Investors may want to lower their expectations heading into 2020, particularly after the double-digital market gains in 2019, says Michele Robitaille, managing director of Canadian equities at Guardian Capital LP.
Ms. Robitaille, whose team manages about $2.6-billion in assets (the firm over all manages about $28.3-billion), expects markets to “grind slowly higher” in the year ahead amid a more cautious outlook from companies and investors.
Her flagship Guardian Equity Income Fund returned 18.9 per cent year to date as of Nov. 30, before fees (which vary depending on the client). That compares with a return of 22.3 per cent for the S&P/TSX Composite Index, including dividends, over the same period. The fund’s one-year return as of Nov. 30 is 12.9 per cent compared with 15.7 per cent for the S&P/TSX Composite Index. The fund’s average compound annual return over the past decade is 10 per cent.
The Globe recently spoke to Ms. Robitaille about her take on the markets and what she’s been buying and selling.
What concerns are you hearing from investors today?
The biggest concern, which has faded a bit, is around when the next recession is going to be. Investors are concerned about how late we are in the business cycle and whether or not global economic growth can accelerate. There is also concern about whether we can reach a U.S.-China trade deal. The Phase 1 agreement is fairly benign with a very limited rollback of tariffs. That’s unlikely to spur any additional economic growth.
What are the chances of a recession in the near future, in your view?
There are few signs a recession is imminent … unless we get some sort of a shock. When we look at the U.S. economy, it does appear to be in reasonably good shape. The job numbers are strong and consumer confidence remains high – and consumers drive about 70 per cent of gross domestic product. The U.S. yield curve has become un-inverted – reversing one of the key signs that a recession was coming. That being said, the corporate outlook does look to be relatively weak. It’s hard to say if there will be enough business confidence to see a reacceleration of the capex [capital expenditure] cycle. With that backdrop and already relatively high multiples in the markets, our view is that the markets will continue to grind slowly higher.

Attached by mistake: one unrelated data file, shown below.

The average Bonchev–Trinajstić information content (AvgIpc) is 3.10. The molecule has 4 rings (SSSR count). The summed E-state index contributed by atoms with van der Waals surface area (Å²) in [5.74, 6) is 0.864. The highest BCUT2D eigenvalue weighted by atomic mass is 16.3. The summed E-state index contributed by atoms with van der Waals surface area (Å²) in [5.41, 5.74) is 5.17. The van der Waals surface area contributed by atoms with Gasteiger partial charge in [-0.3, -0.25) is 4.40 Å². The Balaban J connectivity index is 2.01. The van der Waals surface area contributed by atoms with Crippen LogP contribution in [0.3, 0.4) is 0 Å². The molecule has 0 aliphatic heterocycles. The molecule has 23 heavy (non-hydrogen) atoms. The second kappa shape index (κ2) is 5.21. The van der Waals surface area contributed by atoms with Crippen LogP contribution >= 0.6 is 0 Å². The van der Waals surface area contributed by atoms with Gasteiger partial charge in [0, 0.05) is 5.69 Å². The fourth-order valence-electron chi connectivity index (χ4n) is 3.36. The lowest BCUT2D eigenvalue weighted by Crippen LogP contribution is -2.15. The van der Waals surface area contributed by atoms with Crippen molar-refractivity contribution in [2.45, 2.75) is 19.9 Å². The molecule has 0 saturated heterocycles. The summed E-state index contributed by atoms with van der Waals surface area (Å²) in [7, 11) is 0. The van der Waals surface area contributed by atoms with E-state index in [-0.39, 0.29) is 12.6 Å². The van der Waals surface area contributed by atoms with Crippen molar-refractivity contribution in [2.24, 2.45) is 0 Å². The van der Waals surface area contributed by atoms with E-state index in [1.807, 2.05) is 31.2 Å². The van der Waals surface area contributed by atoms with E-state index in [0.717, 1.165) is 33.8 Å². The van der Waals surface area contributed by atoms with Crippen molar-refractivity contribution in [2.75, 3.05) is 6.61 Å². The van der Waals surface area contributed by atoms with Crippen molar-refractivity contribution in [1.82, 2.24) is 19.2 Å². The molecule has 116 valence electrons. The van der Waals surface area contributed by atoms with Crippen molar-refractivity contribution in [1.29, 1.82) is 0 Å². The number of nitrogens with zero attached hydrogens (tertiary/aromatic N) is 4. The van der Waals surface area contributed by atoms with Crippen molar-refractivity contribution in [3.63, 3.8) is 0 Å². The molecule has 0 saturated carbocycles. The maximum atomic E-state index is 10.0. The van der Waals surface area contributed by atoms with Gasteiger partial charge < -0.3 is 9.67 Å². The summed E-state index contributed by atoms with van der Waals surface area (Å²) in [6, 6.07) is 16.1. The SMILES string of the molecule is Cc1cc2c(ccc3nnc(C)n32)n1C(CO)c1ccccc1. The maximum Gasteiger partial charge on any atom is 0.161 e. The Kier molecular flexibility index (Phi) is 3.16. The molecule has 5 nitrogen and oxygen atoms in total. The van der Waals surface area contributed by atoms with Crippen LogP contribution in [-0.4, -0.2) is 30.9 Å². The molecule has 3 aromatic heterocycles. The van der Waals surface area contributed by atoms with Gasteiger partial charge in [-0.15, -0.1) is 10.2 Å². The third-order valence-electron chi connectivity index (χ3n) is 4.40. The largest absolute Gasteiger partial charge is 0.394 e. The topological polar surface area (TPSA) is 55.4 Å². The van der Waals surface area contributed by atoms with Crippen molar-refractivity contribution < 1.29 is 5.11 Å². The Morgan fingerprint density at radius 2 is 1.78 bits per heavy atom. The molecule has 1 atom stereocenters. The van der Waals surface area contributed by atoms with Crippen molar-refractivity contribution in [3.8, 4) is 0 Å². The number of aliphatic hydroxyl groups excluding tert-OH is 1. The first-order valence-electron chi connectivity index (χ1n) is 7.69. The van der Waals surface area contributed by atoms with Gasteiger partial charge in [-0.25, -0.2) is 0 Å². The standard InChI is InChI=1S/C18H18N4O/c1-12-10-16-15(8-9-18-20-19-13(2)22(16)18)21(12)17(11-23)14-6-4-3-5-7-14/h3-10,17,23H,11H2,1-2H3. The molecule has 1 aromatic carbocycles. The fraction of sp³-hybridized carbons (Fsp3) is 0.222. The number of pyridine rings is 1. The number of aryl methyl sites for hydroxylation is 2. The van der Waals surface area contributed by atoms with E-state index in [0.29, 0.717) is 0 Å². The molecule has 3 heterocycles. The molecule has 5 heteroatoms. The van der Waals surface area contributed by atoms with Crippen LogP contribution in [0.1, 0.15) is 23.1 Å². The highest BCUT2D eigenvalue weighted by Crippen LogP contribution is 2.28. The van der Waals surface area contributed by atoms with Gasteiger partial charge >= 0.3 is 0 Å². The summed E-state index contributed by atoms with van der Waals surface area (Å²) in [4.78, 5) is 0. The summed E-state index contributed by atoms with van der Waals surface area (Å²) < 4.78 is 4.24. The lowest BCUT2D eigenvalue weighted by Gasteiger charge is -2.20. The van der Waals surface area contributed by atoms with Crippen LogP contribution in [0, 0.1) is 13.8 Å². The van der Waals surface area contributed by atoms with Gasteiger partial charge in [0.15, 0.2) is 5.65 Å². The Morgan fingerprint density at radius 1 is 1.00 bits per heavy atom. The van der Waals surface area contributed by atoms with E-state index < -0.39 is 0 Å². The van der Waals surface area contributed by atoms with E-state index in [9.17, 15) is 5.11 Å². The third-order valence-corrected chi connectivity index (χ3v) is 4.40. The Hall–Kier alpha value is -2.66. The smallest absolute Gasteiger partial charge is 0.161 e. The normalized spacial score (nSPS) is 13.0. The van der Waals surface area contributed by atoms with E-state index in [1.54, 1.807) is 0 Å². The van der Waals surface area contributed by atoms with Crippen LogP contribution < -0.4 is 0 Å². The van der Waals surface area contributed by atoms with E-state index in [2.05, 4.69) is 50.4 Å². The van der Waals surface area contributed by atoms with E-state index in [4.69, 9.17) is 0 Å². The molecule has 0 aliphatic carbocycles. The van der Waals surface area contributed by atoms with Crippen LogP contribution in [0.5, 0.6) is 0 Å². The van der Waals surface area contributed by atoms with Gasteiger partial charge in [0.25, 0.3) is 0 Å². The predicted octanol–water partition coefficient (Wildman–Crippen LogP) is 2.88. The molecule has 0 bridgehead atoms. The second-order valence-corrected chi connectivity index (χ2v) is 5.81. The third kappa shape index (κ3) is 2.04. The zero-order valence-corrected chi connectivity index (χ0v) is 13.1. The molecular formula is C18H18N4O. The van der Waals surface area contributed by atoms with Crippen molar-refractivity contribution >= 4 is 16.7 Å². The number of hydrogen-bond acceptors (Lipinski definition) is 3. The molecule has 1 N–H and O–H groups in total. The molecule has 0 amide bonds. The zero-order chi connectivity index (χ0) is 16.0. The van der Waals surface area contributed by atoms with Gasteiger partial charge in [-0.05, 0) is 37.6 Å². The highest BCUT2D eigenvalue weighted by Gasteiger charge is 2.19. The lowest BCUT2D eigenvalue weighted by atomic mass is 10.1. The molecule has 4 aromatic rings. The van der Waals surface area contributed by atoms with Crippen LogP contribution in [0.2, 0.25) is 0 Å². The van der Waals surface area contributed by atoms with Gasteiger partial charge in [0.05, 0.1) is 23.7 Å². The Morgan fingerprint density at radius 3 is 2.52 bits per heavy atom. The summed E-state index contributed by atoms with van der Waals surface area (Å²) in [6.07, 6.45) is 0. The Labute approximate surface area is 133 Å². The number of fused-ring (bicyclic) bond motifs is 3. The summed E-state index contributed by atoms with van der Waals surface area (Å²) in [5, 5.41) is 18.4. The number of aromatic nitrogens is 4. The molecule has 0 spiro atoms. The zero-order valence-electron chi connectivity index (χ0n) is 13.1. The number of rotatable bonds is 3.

What are you buying in this market?
Pembina Pipeline Corp. is a stock we’ve been adding more of. There has been an overhang on the stock after the [$4.3-billion deal announced in August] to buy Canadian assets from Kinder Morgan Inc. As part of that deal, Kinder Morgan in the U.S. took a chunk of Pembina stock. Pembina is trading at about 10.5 times EV/EBITDA [which compares enterprise value with earnings before interest, taxes, depreciation and amortization], which is well below its average and below where Enbridge Inc. and TC Energy Corp. are trading, so I think it represents a good opportunity. There wasn’t a ton of accretion out of the Kinder Morgan deal, but I think it did provide strategic value.
We’ve also been adding Brookfield Infrastructure Partners. We really like the growth trajectory of the company. It’s targeting earnings growth in the 7- to 10-per-cent range annually. We think it’s very achievable through both organic growth and mergers and acquisitions, paid for primarily by the recycling of existing assets so limited funding is needed.
What have you been selling?
We have been trimming our position in Brookfield Renewable Partners, one of the partner companies of Brookfield Infrastructure. The shares are up more than 70 per cent year to date. The valuation is quite stretched right now amid the trend toward ESG [environmental, social and governance] investing. The company is one of the few renewable plays [in Canada]. We continue to like the business, but felt it was time to take some profits. We aren’t selling the stock outright.
How has ESG investing evolved in recent months, in your view?
Our view is that ESG is not a fad. It’s definitely a trend that’s here to stay. We’ve seen a very marked increase in focus on ESG factors, both from our investors and on the company side in terms of improvements in disclosure. The shift has been dramatic over the past six to 12 months. In North America, we are still probably about a decade behind Europe. Companies are starting to getting pressure from all sides, not just environmental groups. It has shifted from the periphery to the mainstream. Companies are being forced to address it. It has become table stakes for everyone.
Name a stock you wish you bought or didn’t sell so soon.
Thomson Reuters Corp. We sold it at the end of 2018 after the company sold its 55-per-cent majority stake in its financial and risk unit to Blackstone Group in October of last year [keeping the other 45 per cent]. Our view and the consensus view was that, while it would take time to surface, there was an upside to the business that the company was giving up. Although management was confident that the remaining businesses would generate solid organic growth, there was limited evidence to support that thesis. The stock had already had a good run and so we moved out in the high-$50 range. Here we are at $95 today.
This interview has been edited and condensed.